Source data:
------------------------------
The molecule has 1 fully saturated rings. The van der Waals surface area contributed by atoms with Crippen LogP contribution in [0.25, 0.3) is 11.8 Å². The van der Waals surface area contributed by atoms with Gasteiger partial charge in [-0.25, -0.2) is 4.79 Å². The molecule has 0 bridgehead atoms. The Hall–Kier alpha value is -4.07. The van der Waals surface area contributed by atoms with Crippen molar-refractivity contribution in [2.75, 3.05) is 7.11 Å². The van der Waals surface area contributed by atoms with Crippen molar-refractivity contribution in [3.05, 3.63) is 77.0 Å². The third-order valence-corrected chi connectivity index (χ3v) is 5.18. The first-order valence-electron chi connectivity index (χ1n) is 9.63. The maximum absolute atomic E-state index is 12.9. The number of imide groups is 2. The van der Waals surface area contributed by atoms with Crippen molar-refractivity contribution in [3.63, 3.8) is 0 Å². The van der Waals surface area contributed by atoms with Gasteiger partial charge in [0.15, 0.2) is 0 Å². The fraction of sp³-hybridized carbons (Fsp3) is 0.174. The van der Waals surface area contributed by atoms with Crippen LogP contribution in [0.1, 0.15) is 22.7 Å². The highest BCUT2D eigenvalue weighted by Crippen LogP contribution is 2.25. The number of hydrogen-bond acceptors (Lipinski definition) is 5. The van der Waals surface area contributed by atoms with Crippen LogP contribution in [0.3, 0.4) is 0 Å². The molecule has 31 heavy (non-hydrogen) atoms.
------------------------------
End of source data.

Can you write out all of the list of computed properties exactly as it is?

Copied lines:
The molecule has 1 fully saturated rings. The van der Waals surface area contributed by atoms with Crippen LogP contribution in [0.25, 0.3) is 11.8 Å². The van der Waals surface area contributed by atoms with Gasteiger partial charge in [-0.25, -0.2) is 4.79 Å². The molecule has 0 bridgehead atoms. The Hall–Kier alpha value is -4.07. The van der Waals surface area contributed by atoms with Crippen molar-refractivity contribution in [2.75, 3.05) is 7.11 Å². The van der Waals surface area contributed by atoms with Crippen molar-refractivity contribution in [3.05, 3.63) is 77.0 Å². The third-order valence-corrected chi connectivity index (χ3v) is 5.18. The first-order valence-electron chi connectivity index (χ1n) is 9.63. The maximum absolute atomic E-state index is 12.9. The number of imide groups is 2. The van der Waals surface area contributed by atoms with Crippen molar-refractivity contribution in [3.63, 3.8) is 0 Å². The van der Waals surface area contributed by atoms with Gasteiger partial charge in [0.15, 0.2) is 0 Å². The fraction of sp³-hybridized carbons (Fsp3) is 0.174. The van der Waals surface area contributed by atoms with Crippen LogP contribution in [0.1, 0.15) is 22.7 Å². The highest BCUT2D eigenvalue weighted by Crippen LogP contribution is 2.25. The number of hydrogen-bond acceptors (Lipinski definition) is 5. The van der Waals surface area contributed by atoms with Crippen LogP contribution in [0.3, 0.4) is 0 Å². The molecule has 31 heavy (non-hydrogen) atoms.